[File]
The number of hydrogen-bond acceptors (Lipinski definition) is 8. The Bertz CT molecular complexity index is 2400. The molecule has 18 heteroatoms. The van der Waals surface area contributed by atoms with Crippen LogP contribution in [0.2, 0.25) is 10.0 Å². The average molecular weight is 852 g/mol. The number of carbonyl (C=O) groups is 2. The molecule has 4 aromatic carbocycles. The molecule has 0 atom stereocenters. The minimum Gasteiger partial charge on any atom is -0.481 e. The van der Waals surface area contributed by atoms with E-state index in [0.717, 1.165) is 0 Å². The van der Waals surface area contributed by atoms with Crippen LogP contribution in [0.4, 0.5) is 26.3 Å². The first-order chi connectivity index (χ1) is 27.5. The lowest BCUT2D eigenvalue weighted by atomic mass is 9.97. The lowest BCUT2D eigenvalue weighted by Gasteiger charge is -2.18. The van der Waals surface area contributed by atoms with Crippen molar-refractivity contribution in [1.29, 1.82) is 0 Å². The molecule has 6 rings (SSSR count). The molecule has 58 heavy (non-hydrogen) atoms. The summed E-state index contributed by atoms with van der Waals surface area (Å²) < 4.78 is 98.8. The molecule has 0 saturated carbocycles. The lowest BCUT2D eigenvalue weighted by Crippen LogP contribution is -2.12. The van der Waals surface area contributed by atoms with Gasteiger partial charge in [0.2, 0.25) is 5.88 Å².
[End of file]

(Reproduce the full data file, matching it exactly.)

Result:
The number of hydrogen-bond acceptors (Lipinski definition) is 8. The Bertz CT molecular complexity index is 2400. The molecule has 18 heteroatoms. The van der Waals surface area contributed by atoms with Crippen LogP contribution in [0.2, 0.25) is 10.0 Å². The average molecular weight is 852 g/mol. The number of carbonyl (C=O) groups is 2. The molecule has 4 aromatic carbocycles. The molecule has 0 atom stereocenters. The minimum Gasteiger partial charge on any atom is -0.481 e. The van der Waals surface area contributed by atoms with E-state index in [0.717, 1.165) is 0 Å². The van der Waals surface area contributed by atoms with Crippen LogP contribution in [0.4, 0.5) is 26.3 Å². The first-order chi connectivity index (χ1) is 27.5. The lowest BCUT2D eigenvalue weighted by atomic mass is 9.97. The lowest BCUT2D eigenvalue weighted by Gasteiger charge is -2.18. The van der Waals surface area contributed by atoms with Crippen molar-refractivity contribution in [1.29, 1.82) is 0 Å². The molecule has 6 rings (SSSR count). The molecule has 58 heavy (non-hydrogen) atoms. The summed E-state index contributed by atoms with van der Waals surface area (Å²) < 4.78 is 98.8. The molecule has 0 saturated carbocycles. The lowest BCUT2D eigenvalue weighted by Crippen LogP contribution is -2.12. The van der Waals surface area contributed by atoms with Gasteiger partial charge in [0.2, 0.25) is 5.88 Å².